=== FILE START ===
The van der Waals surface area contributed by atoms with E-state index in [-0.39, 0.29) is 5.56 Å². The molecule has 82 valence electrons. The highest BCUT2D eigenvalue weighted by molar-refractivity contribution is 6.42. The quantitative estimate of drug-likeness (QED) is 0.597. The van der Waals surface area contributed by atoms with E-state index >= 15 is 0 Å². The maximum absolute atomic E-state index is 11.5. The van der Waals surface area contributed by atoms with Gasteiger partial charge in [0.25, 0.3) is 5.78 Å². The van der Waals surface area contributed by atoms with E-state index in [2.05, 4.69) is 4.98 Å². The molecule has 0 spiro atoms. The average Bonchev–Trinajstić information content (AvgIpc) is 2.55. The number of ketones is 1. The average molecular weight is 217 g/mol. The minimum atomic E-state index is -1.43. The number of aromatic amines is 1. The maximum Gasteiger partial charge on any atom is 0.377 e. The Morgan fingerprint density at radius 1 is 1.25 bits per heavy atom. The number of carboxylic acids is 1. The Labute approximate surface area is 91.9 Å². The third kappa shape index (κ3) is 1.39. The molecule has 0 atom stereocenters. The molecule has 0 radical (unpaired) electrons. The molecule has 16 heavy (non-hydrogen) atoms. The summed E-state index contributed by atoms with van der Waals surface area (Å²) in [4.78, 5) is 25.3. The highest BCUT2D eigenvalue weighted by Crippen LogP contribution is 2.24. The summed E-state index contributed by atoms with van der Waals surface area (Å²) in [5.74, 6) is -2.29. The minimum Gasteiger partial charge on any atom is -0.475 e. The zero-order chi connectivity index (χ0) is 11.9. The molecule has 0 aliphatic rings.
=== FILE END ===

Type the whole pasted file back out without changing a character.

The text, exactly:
The van der Waals surface area contributed by atoms with E-state index in [-0.39, 0.29) is 5.56 Å². The molecule has 82 valence electrons. The highest BCUT2D eigenvalue weighted by molar-refractivity contribution is 6.42. The quantitative estimate of drug-likeness (QED) is 0.597. The van der Waals surface area contributed by atoms with E-state index >= 15 is 0 Å². The maximum absolute atomic E-state index is 11.5. The van der Waals surface area contributed by atoms with Gasteiger partial charge in [0.25, 0.3) is 5.78 Å². The van der Waals surface area contributed by atoms with E-state index in [2.05, 4.69) is 4.98 Å². The molecule has 0 spiro atoms. The average Bonchev–Trinajstić information content (AvgIpc) is 2.55. The number of ketones is 1. The average molecular weight is 217 g/mol. The minimum atomic E-state index is -1.43. The number of aromatic amines is 1. The maximum Gasteiger partial charge on any atom is 0.377 e. The Morgan fingerprint density at radius 1 is 1.25 bits per heavy atom. The number of carboxylic acids is 1. The Labute approximate surface area is 91.9 Å². The third kappa shape index (κ3) is 1.39. The molecule has 0 atom stereocenters. The molecule has 0 radical (unpaired) electrons. The molecule has 16 heavy (non-hydrogen) atoms. The summed E-state index contributed by atoms with van der Waals surface area (Å²) in [4.78, 5) is 25.3. The highest BCUT2D eigenvalue weighted by Crippen LogP contribution is 2.24. The summed E-state index contributed by atoms with van der Waals surface area (Å²) in [5.74, 6) is -2.29. The minimum Gasteiger partial charge on any atom is -0.475 e. The zero-order chi connectivity index (χ0) is 11.9. The molecule has 0 aliphatic rings.